By definition, a tech startup is just starting out. The founders may have genius-level intellects and god-like coding skills, but they may lack experience in the ins-and-outs of a commercial lease.
This may cause them to pay more than they should for their space. They see a reasonable rate for the monthly rent and want to sign the dotted line quickly so they can move in and lay some fiber cables ASAP. However, rent is only one of the expenses that this space will cost you.
Today, we’re going to focus on capital costs in commercial leases and their impact on a startup’s bottom line. We will take a brief look at what you can expect to pay and some of the costs that you should negotiate out of your lease.
What Should Be Included in Capital Costs?
There is no hard and fast rule for what should or shouldn’t be included in the capital costs that a given tenant is required to pay.
Some people will tell you that if the cost improves the building in any way, the tenant should pay for a part of it. Whereas, costs that merely maintain the property should be covered by your rent. However, there is wiggle room in both directions.
The truth of the matter is that there are a lot of factors involved. The main one is the competitiveness of the properties local market and the demand for this space.
If a property owner knows there will be multiple parties competing to snap up this prime space, they can get away with demanding that more capital costs are paid. However, in a less competitive market, they have less leverage there and may have to scale their demands back a bit to rent the space.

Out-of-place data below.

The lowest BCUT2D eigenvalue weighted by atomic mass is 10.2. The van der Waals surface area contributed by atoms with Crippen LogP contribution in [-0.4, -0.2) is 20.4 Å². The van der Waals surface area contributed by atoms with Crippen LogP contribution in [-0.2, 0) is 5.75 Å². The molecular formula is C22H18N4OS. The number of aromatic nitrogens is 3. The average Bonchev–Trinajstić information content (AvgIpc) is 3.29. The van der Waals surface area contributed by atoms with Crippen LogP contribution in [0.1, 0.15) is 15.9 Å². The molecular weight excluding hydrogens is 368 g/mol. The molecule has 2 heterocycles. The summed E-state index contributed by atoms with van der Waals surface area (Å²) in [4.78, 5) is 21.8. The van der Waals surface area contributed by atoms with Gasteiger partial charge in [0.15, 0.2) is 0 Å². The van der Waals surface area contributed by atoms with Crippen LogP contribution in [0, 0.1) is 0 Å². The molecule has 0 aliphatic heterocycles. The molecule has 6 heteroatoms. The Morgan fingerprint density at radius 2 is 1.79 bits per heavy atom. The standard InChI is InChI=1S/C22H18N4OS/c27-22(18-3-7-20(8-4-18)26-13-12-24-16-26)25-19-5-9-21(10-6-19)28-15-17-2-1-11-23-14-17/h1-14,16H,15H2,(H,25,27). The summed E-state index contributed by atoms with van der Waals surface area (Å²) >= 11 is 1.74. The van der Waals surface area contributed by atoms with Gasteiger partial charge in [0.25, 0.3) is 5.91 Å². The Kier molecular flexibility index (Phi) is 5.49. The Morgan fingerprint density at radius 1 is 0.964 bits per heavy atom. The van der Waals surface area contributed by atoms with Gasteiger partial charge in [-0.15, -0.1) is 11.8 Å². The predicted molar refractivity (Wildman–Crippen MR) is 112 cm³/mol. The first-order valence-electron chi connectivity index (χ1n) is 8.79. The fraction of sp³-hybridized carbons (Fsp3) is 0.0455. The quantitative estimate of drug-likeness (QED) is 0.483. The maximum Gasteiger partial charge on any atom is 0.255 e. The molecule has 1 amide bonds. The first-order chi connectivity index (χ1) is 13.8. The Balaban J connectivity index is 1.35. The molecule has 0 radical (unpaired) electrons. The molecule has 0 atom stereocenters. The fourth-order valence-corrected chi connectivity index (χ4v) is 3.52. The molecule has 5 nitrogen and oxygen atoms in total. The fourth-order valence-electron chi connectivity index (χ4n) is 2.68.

So, there are a number of costs that you may (or may not) have to pay, based on how you negotiate your lease. These may include:
- Unit maintenance & utilities
- Property taxes
- Common area maintenance
- Administrative fees
It is always best to assume that your first offer from the landlord will contain more capital expenses than you may have to pay. You can probably whittle the terms down some, unless there are other candidates and other offers on the table.
Capital Expenditures That Should Almost Never Be in a Commercial Lease
Despite the gray area that we’ve covered above, there are certain things that almost no commercial tenant should be paying.
This may include things like:
- Removing hazards or getting “up to code” prior to the start of the lease
- Depreciation of the property
- Damages for a personal injury lawsuit caused by the landlord’s negligence
- Repair costs for a fire or storm
- A reserve funds for future repairs or upgrades
If this seems a bit daunting, that’s because it often is. Your landlord may not be out to scam you out of money, but they’re definitely going to strike the best possible deal for themselves. That may include a few more capital costs than you should be paying.
If you don’t know anything about commercial real estate and this is your first lease, we highly recommend you work with an expert who can flag these would-be issues for you.
Remember, rent is only one of your expenses. This property can cost you a lot more than you think!
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